But these days, you’re just as likely to see personnel from the marine industry, civilian aviation or the military at the facility as you would an offshore oil worker.
“If if we had remained completely reliant on oil and gas, we would probably be in big trouble,” Fitzpatrick said.
Billions in spending wiped off the books
Some multinationals with deep roots in the province that specialize in finding and developing new oil fields, or expanding existing fields, were hit especially hard, according to various people who work in the oil and gas industry who asked not to be named because they’re not authorized to speak publicly.
Billions of dollars in work commitments were wiped off their books with the stroke of a pen as ExxonMobil shelved a plan to expand the Hibernia oil field, Equinor deferred an investment decision on the Bay du Nord oil field and Husky and its partners put the brakes on the West White Rose projects.
The people who spoke to CBC news say some local operations slashed their workforces by half, casting people adrift who had helped develop a world-class industry in Newfoundland and Labrador.
Many of these workers have left the province and are now building ships in Nova Scotia or plying their trade internationally.
Terra Nova FPSO facing an uncertain future
One of the most visible examples of this pandemic-driven tsunami is the Terra Nova FPSO — which stands for floating production, storage and off-loading vessel — which began operating on the Grand Banks in 2002.
In 2019, the seven oil companies with ownership stakes in the Terra Nova oil field agreed to fund an expensive refit of the vessel — one that would extend the life of the field by a decade and allow it to produce another 80 million barrels of oil.
It was welcome news for the more than 850 people working with the Terra Nova project at the time, most of whom were residents of Newfoundland and Labrador.
The plan was to sail the Terra Nova to a dry dock in Spain last winter, but those plans were interrupted by the pandemic, and now there are questions about whether the Terra Nova will ever again produce another barrel of oil.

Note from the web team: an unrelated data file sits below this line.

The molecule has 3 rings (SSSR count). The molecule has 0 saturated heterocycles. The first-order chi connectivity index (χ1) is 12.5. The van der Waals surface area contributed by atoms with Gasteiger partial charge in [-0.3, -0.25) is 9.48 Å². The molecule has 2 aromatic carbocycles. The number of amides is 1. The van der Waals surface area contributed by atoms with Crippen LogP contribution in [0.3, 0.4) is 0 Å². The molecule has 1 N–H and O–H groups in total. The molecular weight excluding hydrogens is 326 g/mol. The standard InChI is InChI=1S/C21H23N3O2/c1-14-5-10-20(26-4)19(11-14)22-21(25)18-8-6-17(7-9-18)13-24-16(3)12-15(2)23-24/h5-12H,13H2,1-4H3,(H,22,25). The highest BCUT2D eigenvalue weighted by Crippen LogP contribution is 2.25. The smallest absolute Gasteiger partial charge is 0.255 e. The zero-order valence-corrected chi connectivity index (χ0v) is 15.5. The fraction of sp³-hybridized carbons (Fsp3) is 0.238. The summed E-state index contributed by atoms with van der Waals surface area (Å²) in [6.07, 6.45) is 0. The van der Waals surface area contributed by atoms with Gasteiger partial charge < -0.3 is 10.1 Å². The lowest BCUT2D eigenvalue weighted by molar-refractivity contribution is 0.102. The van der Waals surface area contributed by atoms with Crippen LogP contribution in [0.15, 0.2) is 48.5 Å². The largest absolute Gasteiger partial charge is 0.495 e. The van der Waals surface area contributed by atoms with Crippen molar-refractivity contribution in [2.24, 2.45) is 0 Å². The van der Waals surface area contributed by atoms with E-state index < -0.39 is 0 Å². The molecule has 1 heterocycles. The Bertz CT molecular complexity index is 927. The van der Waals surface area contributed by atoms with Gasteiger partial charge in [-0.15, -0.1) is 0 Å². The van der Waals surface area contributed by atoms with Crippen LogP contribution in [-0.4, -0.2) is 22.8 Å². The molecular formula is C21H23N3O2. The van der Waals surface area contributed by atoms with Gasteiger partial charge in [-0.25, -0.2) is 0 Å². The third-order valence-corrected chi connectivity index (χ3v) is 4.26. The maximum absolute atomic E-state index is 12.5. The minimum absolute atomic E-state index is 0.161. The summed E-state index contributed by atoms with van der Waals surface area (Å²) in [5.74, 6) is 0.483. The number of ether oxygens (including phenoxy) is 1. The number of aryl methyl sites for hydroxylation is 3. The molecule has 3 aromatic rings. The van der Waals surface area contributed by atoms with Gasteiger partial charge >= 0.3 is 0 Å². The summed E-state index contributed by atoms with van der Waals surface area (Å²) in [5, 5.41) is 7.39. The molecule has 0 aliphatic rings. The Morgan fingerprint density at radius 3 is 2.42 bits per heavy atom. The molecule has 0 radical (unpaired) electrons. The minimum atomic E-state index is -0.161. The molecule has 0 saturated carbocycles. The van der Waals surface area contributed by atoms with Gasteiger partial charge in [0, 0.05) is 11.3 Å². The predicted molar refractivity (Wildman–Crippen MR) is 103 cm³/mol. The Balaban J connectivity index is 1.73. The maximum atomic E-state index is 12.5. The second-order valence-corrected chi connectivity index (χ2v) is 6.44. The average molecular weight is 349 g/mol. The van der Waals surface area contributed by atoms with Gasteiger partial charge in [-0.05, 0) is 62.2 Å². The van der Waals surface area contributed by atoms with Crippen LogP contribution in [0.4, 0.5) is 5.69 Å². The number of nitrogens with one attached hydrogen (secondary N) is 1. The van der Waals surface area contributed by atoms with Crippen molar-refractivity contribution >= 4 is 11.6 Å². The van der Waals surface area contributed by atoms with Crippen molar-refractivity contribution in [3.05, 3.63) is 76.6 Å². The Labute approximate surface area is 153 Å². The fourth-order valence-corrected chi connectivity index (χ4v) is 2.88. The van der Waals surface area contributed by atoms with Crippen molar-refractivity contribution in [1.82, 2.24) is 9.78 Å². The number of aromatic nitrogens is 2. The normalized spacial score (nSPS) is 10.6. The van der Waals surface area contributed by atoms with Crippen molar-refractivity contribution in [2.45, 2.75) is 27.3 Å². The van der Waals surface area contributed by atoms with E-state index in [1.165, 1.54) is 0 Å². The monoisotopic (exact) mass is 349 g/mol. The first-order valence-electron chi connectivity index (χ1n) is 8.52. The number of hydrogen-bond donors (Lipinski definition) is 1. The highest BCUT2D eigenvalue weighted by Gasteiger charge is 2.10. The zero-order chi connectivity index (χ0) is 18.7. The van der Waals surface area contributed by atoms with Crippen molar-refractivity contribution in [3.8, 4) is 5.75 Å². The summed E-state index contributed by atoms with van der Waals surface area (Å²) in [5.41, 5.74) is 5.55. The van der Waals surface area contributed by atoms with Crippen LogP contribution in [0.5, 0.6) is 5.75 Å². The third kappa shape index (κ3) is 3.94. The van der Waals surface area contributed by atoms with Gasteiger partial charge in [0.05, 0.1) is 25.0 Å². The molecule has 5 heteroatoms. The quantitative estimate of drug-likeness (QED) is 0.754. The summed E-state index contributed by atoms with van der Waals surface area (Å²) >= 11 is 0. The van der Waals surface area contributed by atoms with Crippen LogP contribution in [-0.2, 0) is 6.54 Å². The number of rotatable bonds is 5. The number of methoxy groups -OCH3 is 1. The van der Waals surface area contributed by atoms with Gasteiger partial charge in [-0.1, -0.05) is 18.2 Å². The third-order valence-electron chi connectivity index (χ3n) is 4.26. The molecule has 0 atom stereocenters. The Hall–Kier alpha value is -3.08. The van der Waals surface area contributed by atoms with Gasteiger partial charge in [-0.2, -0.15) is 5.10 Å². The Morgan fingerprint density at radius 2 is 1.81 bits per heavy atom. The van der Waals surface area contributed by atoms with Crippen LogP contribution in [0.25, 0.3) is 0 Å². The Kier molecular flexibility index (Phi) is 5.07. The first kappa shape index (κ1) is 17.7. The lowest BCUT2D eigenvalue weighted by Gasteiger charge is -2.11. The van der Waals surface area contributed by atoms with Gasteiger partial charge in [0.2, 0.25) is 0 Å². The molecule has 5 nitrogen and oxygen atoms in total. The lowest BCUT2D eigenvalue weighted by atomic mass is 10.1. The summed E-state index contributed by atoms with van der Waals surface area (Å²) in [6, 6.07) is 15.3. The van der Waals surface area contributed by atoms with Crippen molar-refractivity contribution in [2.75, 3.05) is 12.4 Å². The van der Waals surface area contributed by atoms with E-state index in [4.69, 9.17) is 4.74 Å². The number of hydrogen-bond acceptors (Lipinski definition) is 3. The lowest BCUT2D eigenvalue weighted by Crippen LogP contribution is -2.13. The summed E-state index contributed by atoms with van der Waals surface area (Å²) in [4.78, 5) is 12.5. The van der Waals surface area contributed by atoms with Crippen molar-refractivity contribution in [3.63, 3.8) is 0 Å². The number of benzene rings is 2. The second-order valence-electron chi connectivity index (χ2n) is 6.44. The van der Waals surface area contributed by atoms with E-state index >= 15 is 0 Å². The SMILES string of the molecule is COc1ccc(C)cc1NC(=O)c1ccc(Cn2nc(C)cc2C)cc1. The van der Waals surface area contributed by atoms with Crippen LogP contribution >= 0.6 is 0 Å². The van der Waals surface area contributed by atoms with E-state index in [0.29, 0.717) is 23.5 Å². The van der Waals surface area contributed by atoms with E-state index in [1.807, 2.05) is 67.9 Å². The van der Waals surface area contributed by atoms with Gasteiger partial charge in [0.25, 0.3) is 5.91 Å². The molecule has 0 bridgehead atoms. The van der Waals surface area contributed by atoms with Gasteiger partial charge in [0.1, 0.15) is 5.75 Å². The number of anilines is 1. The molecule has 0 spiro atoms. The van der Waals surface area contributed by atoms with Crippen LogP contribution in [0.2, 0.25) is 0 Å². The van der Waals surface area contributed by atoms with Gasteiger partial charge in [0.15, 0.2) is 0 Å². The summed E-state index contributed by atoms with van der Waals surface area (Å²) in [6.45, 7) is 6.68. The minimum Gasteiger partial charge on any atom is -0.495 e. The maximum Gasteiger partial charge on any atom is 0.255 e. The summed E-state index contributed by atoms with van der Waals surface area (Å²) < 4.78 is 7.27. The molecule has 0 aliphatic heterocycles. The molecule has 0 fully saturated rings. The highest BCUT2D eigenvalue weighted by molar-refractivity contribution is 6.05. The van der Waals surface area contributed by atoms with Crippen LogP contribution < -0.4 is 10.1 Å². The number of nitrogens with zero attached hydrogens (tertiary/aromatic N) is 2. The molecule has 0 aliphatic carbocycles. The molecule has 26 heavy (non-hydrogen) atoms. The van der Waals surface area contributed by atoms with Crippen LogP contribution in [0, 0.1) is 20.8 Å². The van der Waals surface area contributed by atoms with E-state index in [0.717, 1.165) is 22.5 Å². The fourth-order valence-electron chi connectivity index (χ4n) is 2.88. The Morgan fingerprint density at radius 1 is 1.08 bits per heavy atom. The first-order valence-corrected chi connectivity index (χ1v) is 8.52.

The vessel is now docked at Bull Arm, Trinity Bay, which is best known as a construction site for the Hibernia and Hebron oil platforms.
But Bull Arm has become a temporary boneyard — with the Terra Nova, two drill rigs and two offshore supply ships sitting idle, slowly rusting, their futures uncertain.
The provincial government has offered to invest $175 million into the Terra Nova, if Suncor Energy and its partners commit to a long-term production plan for the vessel.
The money is part of a $320 million lifeline provided by the federal government to help protect jobs and lower carbon emissions in the offshore.
WATCH | Government funding announced for Hibernia:
The two sides have until March 31 to finalize an agreement, with a source in the provincial government saying that “good progress” is being made.
It’s one of several indicators pointing to a possible rebound for the oil industry.
With the global economy slowly rebounding from its pandemic slump, the price of a barrel of Brent crude — the benchmark under which offshore oil is traded — is nearing $70 US per barrel, which is higher than it was in the weeks prior to the arrival of the pandemic.
The people who spoke to CBC News but didn’t want to be named said that higher price, along with a new oil discovery in the Flemish Pass last year, is dramatically improving the economics for Equinor’s Bay du Nord project and kick-starting the stalled West White Rose project.
And there are high hopes for an exploration drilling campaign planned for this spring by Chinese oil company CNOOC Petroleum North America.
Noia’s Charlene Johnson said there are 60 billion reasons to be optimistic about the future, with surveys suggesting that’s how many barrels of oil are up for grabs in just 10 per cent of the offshore that has been explored.
She said that potential, along with a strong determination among many companies to survive the current crisis, is what keeps her motivated.
Johnson said she hopes that a half-dozen exploration campaigns that have received federal environmental approval will begin drilling activities as early as 2022, and possibly lead to more producing oil fields.
Meanwhile, Amanda Young is not waiting around for any recovery. She has her sights set on becoming a nurse — and perhaps a career with a little less unpredictability.
But she knows it won’t be easy.
“Going back to school and trying to support two kids and a house, and we just don’t know how we’re going to do it,” she said. “And … we’re not the only ones. This is just one story of thousands here in the province.”